South China Sea: Beijing's plan to 'control' waters exposed as tensions increase

CHINA is “building up the infrastructure” in the South China Sea to deter any future conflict in the disputed waters.

China ‘building infrastructure on South China Sea’ says Hayton

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China has made its intentions clear after claiming to own the entirety of the South China Sea. But the Philippines, Brunei, China, Malaysia, Taiwan, and Vietnam have competing for claims of sovereignty in the disputed water, a conduit for goods in excess of $3trillion (£2.2trillion) every year. Associate Fellow with the Asia-Pacific Programme at Chatham House, Bill Hayton, has revealed China is building infrastructure to control the South China Sea if a conflict in the area is sparked.

Speaking to, Mr Hayton said: “There are definitely patrolling with submarines in the South China Sea.

“The idea of strategy is they would try to keep all the other countries Navys out of the South China Sea in order to protect their submarines.

“We’re not seeing that happen now but I think China is trying to build up the infrastructure, the surveillance systems and things so if it ever came to a time of conflict, they could control the South China Sea.

“I think that’s a lot of the reasoning behind what is going on at the moment.”

READ MORE: South China Sea row: HMS Queen Elizabeth ignores Chinese threats

South China Sea news

China is “building up the infrastructure” in the South China Sea to deter any future conflict (Image: GETTY)

South China Sea news

China has made its intentions clear after claiming to own the entirety of the South China Sea (Image: GETTY)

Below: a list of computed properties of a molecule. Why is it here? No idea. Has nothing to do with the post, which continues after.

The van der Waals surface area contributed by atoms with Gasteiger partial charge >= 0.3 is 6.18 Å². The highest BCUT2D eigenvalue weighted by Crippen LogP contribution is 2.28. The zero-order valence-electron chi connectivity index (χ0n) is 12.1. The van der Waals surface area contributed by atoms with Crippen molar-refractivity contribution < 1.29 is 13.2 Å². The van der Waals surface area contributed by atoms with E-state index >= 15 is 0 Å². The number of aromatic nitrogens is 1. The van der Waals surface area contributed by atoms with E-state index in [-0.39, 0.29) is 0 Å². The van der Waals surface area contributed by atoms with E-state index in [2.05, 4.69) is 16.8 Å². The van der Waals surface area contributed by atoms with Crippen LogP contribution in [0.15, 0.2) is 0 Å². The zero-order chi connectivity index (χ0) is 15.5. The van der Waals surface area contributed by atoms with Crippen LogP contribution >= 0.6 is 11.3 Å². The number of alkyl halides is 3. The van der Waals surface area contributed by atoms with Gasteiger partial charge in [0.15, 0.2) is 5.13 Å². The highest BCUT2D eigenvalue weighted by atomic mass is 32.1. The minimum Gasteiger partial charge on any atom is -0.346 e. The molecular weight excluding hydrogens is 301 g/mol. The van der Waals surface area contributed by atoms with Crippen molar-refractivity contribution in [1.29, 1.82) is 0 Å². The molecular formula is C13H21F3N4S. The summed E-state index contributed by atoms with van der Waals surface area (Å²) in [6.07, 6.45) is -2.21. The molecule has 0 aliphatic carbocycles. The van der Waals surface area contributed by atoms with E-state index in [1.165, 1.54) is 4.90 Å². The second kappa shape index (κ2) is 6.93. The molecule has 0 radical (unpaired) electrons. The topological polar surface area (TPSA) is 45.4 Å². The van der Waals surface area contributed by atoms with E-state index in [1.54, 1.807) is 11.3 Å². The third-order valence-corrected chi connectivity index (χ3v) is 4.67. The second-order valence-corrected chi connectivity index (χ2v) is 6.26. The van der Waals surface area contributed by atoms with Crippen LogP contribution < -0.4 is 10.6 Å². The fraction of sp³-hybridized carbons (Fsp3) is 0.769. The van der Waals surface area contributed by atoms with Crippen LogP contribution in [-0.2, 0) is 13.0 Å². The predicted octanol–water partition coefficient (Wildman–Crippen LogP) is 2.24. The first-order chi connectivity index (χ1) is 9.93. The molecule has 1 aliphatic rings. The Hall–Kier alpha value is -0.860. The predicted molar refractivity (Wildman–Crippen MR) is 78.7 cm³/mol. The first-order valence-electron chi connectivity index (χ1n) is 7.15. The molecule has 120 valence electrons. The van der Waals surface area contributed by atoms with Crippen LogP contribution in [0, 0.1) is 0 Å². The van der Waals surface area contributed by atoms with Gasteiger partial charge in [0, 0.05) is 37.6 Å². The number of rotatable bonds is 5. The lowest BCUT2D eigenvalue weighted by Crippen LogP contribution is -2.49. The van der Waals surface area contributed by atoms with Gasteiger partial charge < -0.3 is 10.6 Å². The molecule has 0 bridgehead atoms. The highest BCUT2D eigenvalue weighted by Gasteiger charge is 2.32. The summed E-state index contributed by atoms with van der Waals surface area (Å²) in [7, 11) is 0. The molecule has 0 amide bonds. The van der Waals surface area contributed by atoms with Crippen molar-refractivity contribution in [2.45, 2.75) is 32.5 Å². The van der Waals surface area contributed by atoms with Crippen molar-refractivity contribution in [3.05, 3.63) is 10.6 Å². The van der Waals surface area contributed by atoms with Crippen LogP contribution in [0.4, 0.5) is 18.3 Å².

Mr Hayton added that conflict could be sparked by “a miscalculation” or if Beijing decided to make a huge power play.

He said: “I think everybody on all sides knows that a conflict would be disastrous but people are still trying to push it to the edge to show how serious they are and to dare the other side into trying to do something that might cause a conflict.

“It’s a tricky time.

“I think everybody knows what’s at stake.

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“The risk of course is a miscalculation or an act by an individual fishing boat captain could end up triggering something that brings much bigger powers into play.

“That’s really the risk that something unexpected might happen.

“The other risk is China might decide to make a big power play and have a confrontation with another navy and that really could cause trouble.”


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South China Sea news

South China Sea map (Image: EXPRESS)

It comes as Defence Secretary Ben Wallace has set the scene for a confrontation with Beijing by indicating a Royal Navy fleet will sail through disputed waters claimed by China next month.

Mr Wallace has told The Times during a visit to Japan that regardless of China’s claim to most of the South China Sea, the fleet – led by the new aircraft carrier the Queen Elizabeth – will sail on any route defined as legitimate under international law.

Despite growing Chinese military assertiveness in the region, Mr Wallace said Britain had a “duty” to insist on freedom of navigation in international waters.

“It’s no secret that China shadows and challenges ships transiting international waters on very legitimate routes,” Mr Wallace told the paper.

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